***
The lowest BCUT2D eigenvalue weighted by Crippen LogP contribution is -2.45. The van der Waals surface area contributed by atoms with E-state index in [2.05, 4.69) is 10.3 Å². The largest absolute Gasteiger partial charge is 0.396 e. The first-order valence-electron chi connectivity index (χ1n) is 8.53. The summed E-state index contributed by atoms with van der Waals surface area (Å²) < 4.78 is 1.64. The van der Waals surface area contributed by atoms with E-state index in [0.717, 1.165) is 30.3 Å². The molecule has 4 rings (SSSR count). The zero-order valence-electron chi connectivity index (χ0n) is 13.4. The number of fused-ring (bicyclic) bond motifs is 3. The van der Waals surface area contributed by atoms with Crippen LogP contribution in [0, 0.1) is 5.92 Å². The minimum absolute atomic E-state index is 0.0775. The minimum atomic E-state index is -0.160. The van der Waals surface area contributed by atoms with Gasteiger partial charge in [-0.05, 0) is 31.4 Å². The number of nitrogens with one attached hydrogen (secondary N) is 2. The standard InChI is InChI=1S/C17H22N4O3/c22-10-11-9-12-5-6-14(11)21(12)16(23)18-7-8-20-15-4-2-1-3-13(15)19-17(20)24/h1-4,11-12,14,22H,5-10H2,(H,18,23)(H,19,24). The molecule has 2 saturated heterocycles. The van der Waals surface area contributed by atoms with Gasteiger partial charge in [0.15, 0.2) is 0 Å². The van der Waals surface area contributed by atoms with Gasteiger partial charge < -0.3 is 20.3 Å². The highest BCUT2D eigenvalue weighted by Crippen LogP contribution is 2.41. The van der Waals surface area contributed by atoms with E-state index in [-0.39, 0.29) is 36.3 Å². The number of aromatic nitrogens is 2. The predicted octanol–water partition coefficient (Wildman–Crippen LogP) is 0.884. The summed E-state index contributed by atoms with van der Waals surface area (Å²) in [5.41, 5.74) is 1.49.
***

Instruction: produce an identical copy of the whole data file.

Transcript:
The lowest BCUT2D eigenvalue weighted by Crippen LogP contribution is -2.45. The van der Waals surface area contributed by atoms with E-state index in [2.05, 4.69) is 10.3 Å². The largest absolute Gasteiger partial charge is 0.396 e. The first-order valence-electron chi connectivity index (χ1n) is 8.53. The summed E-state index contributed by atoms with van der Waals surface area (Å²) < 4.78 is 1.64. The van der Waals surface area contributed by atoms with E-state index in [0.717, 1.165) is 30.3 Å². The molecule has 4 rings (SSSR count). The zero-order valence-electron chi connectivity index (χ0n) is 13.4. The number of fused-ring (bicyclic) bond motifs is 3. The van der Waals surface area contributed by atoms with Crippen LogP contribution in [0, 0.1) is 5.92 Å². The minimum absolute atomic E-state index is 0.0775. The minimum atomic E-state index is -0.160. The van der Waals surface area contributed by atoms with Gasteiger partial charge in [-0.05, 0) is 31.4 Å². The number of nitrogens with one attached hydrogen (secondary N) is 2. The standard InChI is InChI=1S/C17H22N4O3/c22-10-11-9-12-5-6-14(11)21(12)16(23)18-7-8-20-15-4-2-1-3-13(15)19-17(20)24/h1-4,11-12,14,22H,5-10H2,(H,18,23)(H,19,24). The molecule has 2 saturated heterocycles. The van der Waals surface area contributed by atoms with Gasteiger partial charge in [0.15, 0.2) is 0 Å². The van der Waals surface area contributed by atoms with Gasteiger partial charge < -0.3 is 20.3 Å². The highest BCUT2D eigenvalue weighted by Crippen LogP contribution is 2.41. The van der Waals surface area contributed by atoms with E-state index in [-0.39, 0.29) is 36.3 Å². The number of aromatic nitrogens is 2. The predicted octanol–water partition coefficient (Wildman–Crippen LogP) is 0.884. The summed E-state index contributed by atoms with van der Waals surface area (Å²) in [5.41, 5.74) is 1.49.